My friend Dr Jens Heimdahl is a Renaissance man. He’s a quaternary geologist, an urban archaeologist, a palaeobotanist, a talented painter and a writer of essays on weird literature. He’s co-translated Lovecraft’s novella The Dream-Quest of Unknown Kadath into Swedish and illustrated it.
Jens recently studied the plant macrofossils me, Howard and Libby got out of a barrow in Sjögestad parish we test-trenched back in September. According to radiocarbon, the barrow was most likely built in the late 8th or the 9th century AD, that is, the Early Viking Period. With a diameter of 35 m and a height of 4,5 m, it’s a pretty serious barrow indicating control over some pretty serious labour. The people who had it built clearly also had the right to do ostentatious things to the landscape, which is a power in itself.
Our trench, out on the barrow’s periphery, measured only 2.5 by 1.5 meters. We found that the barrow had a typical Late 1st Millennium structure: a cremation layer covered by a stone cairn covered by an earthen mound. And in the mound fill, not far above the surface of the cairn, we found four splotches of charcoal, at least two of them clearly the remains of small fires lit on the spot while the barrow was being built.
Finding plant macrofossils is easy. Jens taught me the flotation method: mix an ample soil sample with water, churn it up vigorously, allow it to settle for a while, and then decant the water into a wire sieve. Carbonised seeds and other plant matter floats, and so the stuff ends up in the sieve, whence you collect it and put it in zippy bags. This way you don’t have to bring loads of soil home to the lab.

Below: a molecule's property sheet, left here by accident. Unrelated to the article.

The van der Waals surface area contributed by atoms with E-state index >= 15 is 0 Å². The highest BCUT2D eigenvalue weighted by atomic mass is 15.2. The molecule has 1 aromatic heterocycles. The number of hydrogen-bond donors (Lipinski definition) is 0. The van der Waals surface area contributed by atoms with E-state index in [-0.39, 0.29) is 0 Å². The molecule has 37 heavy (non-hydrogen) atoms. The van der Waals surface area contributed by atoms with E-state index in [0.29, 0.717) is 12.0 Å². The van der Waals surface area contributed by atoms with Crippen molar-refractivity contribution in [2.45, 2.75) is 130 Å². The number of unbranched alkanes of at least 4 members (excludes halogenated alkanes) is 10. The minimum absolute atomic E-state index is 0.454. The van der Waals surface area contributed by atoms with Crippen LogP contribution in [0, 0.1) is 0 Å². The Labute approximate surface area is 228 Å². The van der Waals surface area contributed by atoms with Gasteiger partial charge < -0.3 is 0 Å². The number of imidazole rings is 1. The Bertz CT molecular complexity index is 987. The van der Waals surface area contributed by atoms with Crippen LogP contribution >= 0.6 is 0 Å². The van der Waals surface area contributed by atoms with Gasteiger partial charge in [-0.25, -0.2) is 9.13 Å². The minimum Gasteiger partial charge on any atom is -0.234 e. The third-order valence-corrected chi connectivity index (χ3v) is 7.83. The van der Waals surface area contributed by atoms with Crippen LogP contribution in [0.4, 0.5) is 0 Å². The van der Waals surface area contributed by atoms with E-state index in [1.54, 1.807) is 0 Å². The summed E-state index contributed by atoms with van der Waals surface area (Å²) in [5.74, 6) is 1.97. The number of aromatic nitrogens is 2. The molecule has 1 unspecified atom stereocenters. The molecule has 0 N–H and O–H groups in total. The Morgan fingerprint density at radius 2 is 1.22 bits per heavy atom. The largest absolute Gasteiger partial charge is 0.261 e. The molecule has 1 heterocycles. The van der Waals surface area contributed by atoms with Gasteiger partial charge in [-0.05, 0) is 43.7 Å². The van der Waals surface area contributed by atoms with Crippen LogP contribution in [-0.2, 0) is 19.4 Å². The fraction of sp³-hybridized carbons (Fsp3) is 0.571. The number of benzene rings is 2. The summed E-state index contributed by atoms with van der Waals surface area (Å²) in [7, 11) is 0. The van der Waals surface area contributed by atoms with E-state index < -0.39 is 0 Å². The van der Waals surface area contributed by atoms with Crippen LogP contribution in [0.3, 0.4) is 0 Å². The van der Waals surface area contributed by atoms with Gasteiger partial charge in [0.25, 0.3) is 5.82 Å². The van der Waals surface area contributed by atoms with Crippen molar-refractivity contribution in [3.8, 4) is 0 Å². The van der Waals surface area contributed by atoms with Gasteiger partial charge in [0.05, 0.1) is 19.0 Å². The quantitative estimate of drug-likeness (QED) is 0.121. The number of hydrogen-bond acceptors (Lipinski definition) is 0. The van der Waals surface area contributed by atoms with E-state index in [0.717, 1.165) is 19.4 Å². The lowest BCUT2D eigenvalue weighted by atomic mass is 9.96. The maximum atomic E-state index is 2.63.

Writes Jens of the seeds he identified:
“The hearth appears to have been fed fresh spruce twigs that very likely made a lot of smoke and crackling sounds. … The sample … contained remains of a few juniper berries, a few wheat grains and a seed of Sun Spurge (Euphorbia helioscopa, Sw. revormstörel). The absence of juniper needles allows us to interpret the berries as a grave gift, not as part of juniper twigs put on the fire. The same applies to the wheat grains.
The Sun Spurge is harder to interpret. It’s probably a field weed that’s come in with the wheat … But perhaps it may have been deposited intentionally for ritual purposes. Sun Spurge is known from recent folk medicine (17th and 18th centuries) when it was used to treat diseases of the skin such as warts.” [The plant’s Swedish name means Ringworm Spurge, thus hinting at its uses.]
So what we’re seeing here is most likely traces of complicated rituals during the raising of the barrow, much as my Norwegian colleague Terje Gansum has suggested.